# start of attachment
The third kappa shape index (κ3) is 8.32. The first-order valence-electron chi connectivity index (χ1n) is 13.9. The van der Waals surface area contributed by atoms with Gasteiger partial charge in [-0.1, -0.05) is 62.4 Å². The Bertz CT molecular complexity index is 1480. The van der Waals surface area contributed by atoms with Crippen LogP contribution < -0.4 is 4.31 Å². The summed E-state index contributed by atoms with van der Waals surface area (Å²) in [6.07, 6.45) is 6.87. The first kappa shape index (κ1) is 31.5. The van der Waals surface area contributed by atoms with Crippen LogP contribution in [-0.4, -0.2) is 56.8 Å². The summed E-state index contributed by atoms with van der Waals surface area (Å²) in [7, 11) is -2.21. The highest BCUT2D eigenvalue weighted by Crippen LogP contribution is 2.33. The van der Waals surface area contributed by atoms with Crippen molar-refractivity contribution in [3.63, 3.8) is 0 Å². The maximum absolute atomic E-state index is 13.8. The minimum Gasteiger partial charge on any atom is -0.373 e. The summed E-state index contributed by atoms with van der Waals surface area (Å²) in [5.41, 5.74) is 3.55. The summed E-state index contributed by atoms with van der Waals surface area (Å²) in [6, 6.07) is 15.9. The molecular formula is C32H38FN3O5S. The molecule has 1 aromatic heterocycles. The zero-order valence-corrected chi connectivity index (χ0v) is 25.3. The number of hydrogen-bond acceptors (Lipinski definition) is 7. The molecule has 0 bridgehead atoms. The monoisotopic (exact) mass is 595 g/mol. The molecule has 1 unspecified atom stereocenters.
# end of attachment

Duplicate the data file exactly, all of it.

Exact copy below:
The third kappa shape index (κ3) is 8.32. The first-order valence-electron chi connectivity index (χ1n) is 13.9. The van der Waals surface area contributed by atoms with Gasteiger partial charge in [-0.1, -0.05) is 62.4 Å². The Bertz CT molecular complexity index is 1480. The van der Waals surface area contributed by atoms with Crippen LogP contribution < -0.4 is 4.31 Å². The summed E-state index contributed by atoms with van der Waals surface area (Å²) in [6.07, 6.45) is 6.87. The first kappa shape index (κ1) is 31.5. The van der Waals surface area contributed by atoms with Crippen LogP contribution in [-0.4, -0.2) is 56.8 Å². The summed E-state index contributed by atoms with van der Waals surface area (Å²) in [7, 11) is -2.21. The highest BCUT2D eigenvalue weighted by Crippen LogP contribution is 2.33. The van der Waals surface area contributed by atoms with Crippen molar-refractivity contribution in [3.63, 3.8) is 0 Å². The maximum absolute atomic E-state index is 13.8. The minimum Gasteiger partial charge on any atom is -0.373 e. The summed E-state index contributed by atoms with van der Waals surface area (Å²) in [5.41, 5.74) is 3.55. The summed E-state index contributed by atoms with van der Waals surface area (Å²) in [6, 6.07) is 15.9. The molecular formula is C32H38FN3O5S. The molecule has 1 aromatic heterocycles. The zero-order valence-corrected chi connectivity index (χ0v) is 25.3. The number of hydrogen-bond acceptors (Lipinski definition) is 7. The molecule has 0 bridgehead atoms. The monoisotopic (exact) mass is 595 g/mol. The molecule has 1 unspecified atom stereocenters.